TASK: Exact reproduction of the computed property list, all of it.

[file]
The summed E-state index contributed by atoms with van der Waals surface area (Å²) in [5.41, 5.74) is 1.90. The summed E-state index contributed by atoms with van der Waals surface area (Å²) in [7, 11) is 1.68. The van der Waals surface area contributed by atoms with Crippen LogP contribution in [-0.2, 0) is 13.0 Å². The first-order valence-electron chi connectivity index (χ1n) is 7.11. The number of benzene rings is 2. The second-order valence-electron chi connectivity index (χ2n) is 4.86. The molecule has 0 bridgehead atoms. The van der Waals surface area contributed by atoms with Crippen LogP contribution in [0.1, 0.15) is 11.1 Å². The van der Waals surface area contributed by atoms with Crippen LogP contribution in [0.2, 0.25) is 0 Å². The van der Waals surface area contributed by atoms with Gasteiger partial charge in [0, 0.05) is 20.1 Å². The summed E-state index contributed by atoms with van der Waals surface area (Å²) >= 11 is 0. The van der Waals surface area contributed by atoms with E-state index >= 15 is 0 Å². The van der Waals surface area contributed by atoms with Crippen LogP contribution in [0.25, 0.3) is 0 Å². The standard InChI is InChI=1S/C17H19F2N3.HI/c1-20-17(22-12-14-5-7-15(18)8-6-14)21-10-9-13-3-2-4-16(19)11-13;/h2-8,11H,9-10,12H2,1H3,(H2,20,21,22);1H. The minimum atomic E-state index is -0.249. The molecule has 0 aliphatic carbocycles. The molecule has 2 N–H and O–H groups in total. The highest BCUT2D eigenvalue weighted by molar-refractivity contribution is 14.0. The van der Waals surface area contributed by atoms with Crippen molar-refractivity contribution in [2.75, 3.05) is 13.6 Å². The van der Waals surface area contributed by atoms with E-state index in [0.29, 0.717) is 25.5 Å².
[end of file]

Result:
The summed E-state index contributed by atoms with van der Waals surface area (Å²) in [5.41, 5.74) is 1.90. The summed E-state index contributed by atoms with van der Waals surface area (Å²) in [7, 11) is 1.68. The van der Waals surface area contributed by atoms with Crippen LogP contribution in [-0.2, 0) is 13.0 Å². The first-order valence-electron chi connectivity index (χ1n) is 7.11. The number of benzene rings is 2. The second-order valence-electron chi connectivity index (χ2n) is 4.86. The molecule has 0 bridgehead atoms. The van der Waals surface area contributed by atoms with Crippen LogP contribution in [0.1, 0.15) is 11.1 Å². The van der Waals surface area contributed by atoms with Crippen LogP contribution in [0.2, 0.25) is 0 Å². The van der Waals surface area contributed by atoms with Gasteiger partial charge in [0, 0.05) is 20.1 Å². The summed E-state index contributed by atoms with van der Waals surface area (Å²) >= 11 is 0. The van der Waals surface area contributed by atoms with E-state index >= 15 is 0 Å². The van der Waals surface area contributed by atoms with Crippen LogP contribution in [0.25, 0.3) is 0 Å². The standard InChI is InChI=1S/C17H19F2N3.HI/c1-20-17(22-12-14-5-7-15(18)8-6-14)21-10-9-13-3-2-4-16(19)11-13;/h2-8,11H,9-10,12H2,1H3,(H2,20,21,22);1H. The minimum atomic E-state index is -0.249. The molecule has 0 aliphatic carbocycles. The molecule has 2 N–H and O–H groups in total. The highest BCUT2D eigenvalue weighted by molar-refractivity contribution is 14.0. The van der Waals surface area contributed by atoms with Crippen molar-refractivity contribution in [2.75, 3.05) is 13.6 Å². The van der Waals surface area contributed by atoms with E-state index in [0.29, 0.717) is 25.5 Å².